SAN FRANCISCO (KGO) -- Up and down the state, it's the final push of the midterm elections.
WATCH LIVE TOMORROW: Bay Area, California, US results for 2022 midterm elections
"Over the next day and a half, fight we will. Every single minute. Every single hour," Vice President Harris told college students at a "Get Out the Vote" rally at UCLA. "We will remember our strength is based not on who we beat down. Our strength is based on who we lift up."
The appearances by Harris and Newsom come as Democrats risk losing control of Congress. FiveThirtyEight says Republicans are favored to win the House of Representatives, and prominent Republican leaders have predicted a so-called "red wave" similar to the "blue wave" in California in 2018 when Donald Trump was president. President Joe Biden also campaigned in California last week.
On Monday, Newsom was in Orange County where there are several tight congressional races that could tip the balance of the House.
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Over the past week, Newsom - who is expected to win his reelection campaign by double digits - campaigned for candidates all across the state. On Saturday, he made an appearance at a phone banking event in San Francisco urging people to vote in key congressional races.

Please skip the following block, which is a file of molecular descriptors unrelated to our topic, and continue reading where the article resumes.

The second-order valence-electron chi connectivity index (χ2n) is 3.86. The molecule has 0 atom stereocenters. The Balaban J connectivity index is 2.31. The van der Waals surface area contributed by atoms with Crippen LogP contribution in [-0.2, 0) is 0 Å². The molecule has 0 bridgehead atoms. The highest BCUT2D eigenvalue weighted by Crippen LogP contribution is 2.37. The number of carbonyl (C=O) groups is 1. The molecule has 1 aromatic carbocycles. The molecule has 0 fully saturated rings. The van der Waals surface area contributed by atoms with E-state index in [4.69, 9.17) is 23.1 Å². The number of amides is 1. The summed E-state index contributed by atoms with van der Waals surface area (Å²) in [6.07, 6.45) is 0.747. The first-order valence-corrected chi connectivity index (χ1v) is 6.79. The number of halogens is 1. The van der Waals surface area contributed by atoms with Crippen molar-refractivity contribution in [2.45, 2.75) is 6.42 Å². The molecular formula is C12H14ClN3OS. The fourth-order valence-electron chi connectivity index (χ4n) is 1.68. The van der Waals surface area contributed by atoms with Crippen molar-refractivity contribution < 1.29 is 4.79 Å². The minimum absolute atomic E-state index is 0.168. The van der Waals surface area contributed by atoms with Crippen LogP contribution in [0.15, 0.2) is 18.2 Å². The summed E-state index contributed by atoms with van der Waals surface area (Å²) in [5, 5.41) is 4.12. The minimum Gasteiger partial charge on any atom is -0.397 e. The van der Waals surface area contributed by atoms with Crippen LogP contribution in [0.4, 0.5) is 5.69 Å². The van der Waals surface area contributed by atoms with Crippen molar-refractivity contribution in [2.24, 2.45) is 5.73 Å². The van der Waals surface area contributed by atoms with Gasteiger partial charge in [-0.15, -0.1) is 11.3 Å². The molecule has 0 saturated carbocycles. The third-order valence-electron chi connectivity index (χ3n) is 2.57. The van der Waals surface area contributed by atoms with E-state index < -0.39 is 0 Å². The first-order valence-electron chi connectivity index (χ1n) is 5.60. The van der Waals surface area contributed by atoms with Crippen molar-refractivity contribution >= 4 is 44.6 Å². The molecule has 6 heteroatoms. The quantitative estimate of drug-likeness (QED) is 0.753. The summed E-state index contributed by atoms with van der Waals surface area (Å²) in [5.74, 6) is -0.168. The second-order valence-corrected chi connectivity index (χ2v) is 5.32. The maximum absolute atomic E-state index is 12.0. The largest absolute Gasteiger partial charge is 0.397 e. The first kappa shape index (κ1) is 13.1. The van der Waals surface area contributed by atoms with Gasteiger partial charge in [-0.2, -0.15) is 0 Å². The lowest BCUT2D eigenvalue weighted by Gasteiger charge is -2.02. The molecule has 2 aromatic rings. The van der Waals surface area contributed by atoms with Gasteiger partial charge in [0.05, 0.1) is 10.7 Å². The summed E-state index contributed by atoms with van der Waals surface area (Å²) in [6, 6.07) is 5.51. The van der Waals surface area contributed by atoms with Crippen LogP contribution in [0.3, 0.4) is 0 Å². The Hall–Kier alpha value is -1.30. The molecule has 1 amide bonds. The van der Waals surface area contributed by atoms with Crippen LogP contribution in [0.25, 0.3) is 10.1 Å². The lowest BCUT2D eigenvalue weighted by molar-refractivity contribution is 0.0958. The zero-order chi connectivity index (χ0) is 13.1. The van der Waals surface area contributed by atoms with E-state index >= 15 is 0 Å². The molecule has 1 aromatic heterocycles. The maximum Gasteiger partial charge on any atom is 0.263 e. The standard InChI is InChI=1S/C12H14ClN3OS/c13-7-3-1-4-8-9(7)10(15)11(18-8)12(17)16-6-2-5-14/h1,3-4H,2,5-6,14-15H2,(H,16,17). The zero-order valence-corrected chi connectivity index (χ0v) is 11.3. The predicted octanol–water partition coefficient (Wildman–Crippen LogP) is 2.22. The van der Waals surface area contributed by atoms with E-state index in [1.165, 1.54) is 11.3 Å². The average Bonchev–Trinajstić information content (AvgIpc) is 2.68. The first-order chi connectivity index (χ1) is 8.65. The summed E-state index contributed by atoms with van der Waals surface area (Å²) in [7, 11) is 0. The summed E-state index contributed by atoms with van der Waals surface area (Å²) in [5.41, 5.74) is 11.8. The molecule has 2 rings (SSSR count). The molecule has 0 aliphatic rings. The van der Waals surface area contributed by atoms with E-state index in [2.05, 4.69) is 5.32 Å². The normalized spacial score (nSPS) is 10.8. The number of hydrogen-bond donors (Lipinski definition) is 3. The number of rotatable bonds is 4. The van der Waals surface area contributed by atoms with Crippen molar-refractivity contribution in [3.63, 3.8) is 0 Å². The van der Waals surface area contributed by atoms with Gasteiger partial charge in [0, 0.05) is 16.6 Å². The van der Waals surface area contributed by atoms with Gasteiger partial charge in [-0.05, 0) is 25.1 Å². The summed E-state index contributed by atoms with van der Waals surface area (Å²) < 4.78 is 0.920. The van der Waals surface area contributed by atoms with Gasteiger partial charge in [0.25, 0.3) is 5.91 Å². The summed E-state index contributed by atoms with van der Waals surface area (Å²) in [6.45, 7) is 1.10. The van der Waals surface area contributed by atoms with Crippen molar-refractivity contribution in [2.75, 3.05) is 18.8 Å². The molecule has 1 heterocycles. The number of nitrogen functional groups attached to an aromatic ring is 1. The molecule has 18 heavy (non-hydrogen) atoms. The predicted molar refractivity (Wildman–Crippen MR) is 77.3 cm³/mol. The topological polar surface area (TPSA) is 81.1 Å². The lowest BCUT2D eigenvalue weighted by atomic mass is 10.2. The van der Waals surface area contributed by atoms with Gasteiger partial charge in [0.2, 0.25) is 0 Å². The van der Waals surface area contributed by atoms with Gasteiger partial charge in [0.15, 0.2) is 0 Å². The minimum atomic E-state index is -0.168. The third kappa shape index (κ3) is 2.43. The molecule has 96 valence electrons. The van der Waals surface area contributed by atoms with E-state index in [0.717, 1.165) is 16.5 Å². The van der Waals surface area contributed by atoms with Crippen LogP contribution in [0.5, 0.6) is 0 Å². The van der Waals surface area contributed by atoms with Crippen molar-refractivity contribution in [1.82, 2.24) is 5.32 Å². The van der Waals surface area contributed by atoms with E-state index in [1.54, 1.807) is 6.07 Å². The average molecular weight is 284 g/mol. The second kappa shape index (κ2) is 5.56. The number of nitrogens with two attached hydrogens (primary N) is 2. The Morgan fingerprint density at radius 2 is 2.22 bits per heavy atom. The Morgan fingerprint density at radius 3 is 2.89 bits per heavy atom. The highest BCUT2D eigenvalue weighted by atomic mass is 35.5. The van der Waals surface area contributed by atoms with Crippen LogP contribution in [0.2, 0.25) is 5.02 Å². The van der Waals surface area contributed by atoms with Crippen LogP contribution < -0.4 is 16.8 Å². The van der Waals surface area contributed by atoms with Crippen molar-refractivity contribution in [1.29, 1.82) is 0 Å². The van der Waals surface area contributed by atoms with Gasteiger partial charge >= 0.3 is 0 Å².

While Republican candidates are hitting hard on issues like the economy and crime, Democrats in California are pushing Proposition 1 -- the measure to enshrine abortion rights into the state constitution.
According to the Berkeley Institute of Governmental Studies, Prop 1 is likely to pass by a wide margin, but Democrats continue to pour money into promoting the measure.
During the campaign event in Los Angeles Monday, Vice President Harris warned college students about the future of abortion access.
"One does not have to abandon their faith, or deeply held beliefs, to believe that the government should not be telling her what to do with her body," Harris said to cheers.
Political pollster Paul Mitchell says this is strategic. He said Democrats hope it will get out the vote.
"About 45% of Democrats are saying that's why they're turning out and voting, so it puts that issue on the ballot to drive that turnout," Mitchell said. "And that might end up being good for Democrats because it keeps the discussion around an issue where they definitely have an electoral advantage."
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